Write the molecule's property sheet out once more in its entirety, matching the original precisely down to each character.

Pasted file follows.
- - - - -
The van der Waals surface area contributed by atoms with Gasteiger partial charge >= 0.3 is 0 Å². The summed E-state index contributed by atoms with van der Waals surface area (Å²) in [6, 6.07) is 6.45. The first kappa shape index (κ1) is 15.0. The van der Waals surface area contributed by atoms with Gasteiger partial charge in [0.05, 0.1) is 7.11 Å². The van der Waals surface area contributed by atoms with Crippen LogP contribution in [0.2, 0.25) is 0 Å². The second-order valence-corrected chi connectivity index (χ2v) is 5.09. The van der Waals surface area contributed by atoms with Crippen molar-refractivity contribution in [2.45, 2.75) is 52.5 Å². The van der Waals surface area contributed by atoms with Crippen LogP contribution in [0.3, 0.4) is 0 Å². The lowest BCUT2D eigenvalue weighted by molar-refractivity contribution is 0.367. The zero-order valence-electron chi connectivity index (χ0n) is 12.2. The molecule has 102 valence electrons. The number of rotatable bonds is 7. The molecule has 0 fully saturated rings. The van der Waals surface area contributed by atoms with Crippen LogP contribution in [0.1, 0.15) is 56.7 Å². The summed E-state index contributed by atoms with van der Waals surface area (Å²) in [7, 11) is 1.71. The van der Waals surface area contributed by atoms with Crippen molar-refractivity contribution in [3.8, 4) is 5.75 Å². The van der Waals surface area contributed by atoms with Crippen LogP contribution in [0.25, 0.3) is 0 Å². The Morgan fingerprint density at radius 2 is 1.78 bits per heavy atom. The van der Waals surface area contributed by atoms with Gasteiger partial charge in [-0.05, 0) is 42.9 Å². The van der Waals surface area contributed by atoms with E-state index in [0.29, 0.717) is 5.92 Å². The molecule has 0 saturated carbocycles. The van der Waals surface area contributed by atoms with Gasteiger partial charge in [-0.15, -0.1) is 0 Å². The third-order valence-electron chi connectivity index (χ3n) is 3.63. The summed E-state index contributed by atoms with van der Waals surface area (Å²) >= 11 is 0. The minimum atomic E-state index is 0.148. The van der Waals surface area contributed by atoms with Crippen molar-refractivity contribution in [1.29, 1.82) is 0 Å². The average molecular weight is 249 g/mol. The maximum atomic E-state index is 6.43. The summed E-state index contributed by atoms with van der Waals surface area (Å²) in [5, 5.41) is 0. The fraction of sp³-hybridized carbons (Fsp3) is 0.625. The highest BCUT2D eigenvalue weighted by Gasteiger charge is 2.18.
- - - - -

The van der Waals surface area contributed by atoms with Gasteiger partial charge >= 0.3 is 0 Å². The summed E-state index contributed by atoms with van der Waals surface area (Å²) in [6, 6.07) is 6.45. The first kappa shape index (κ1) is 15.0. The van der Waals surface area contributed by atoms with Gasteiger partial charge in [0.05, 0.1) is 7.11 Å². The van der Waals surface area contributed by atoms with Crippen LogP contribution in [0.2, 0.25) is 0 Å². The second-order valence-corrected chi connectivity index (χ2v) is 5.09. The van der Waals surface area contributed by atoms with Crippen molar-refractivity contribution in [2.45, 2.75) is 52.5 Å². The van der Waals surface area contributed by atoms with Crippen LogP contribution in [0.3, 0.4) is 0 Å². The lowest BCUT2D eigenvalue weighted by molar-refractivity contribution is 0.367. The zero-order valence-electron chi connectivity index (χ0n) is 12.2. The molecule has 102 valence electrons. The number of rotatable bonds is 7. The molecule has 0 fully saturated rings. The van der Waals surface area contributed by atoms with Crippen LogP contribution in [0.1, 0.15) is 56.7 Å². The summed E-state index contributed by atoms with van der Waals surface area (Å²) in [7, 11) is 1.71. The van der Waals surface area contributed by atoms with Crippen molar-refractivity contribution in [3.8, 4) is 5.75 Å². The van der Waals surface area contributed by atoms with Crippen LogP contribution in [0.25, 0.3) is 0 Å². The Morgan fingerprint density at radius 2 is 1.78 bits per heavy atom. The van der Waals surface area contributed by atoms with Gasteiger partial charge in [-0.05, 0) is 42.9 Å². The van der Waals surface area contributed by atoms with E-state index in [0.29, 0.717) is 5.92 Å². The molecule has 0 saturated carbocycles. The van der Waals surface area contributed by atoms with Gasteiger partial charge in [-0.15, -0.1) is 0 Å². The third-order valence-electron chi connectivity index (χ3n) is 3.63. The summed E-state index contributed by atoms with van der Waals surface area (Å²) >= 11 is 0. The minimum atomic E-state index is 0.148. The van der Waals surface area contributed by atoms with Crippen molar-refractivity contribution in [1.29, 1.82) is 0 Å². The average molecular weight is 249 g/mol. The maximum atomic E-state index is 6.43. The summed E-state index contributed by atoms with van der Waals surface area (Å²) in [5, 5.41) is 0. The fraction of sp³-hybridized carbons (Fsp3) is 0.625. The highest BCUT2D eigenvalue weighted by Gasteiger charge is 2.18.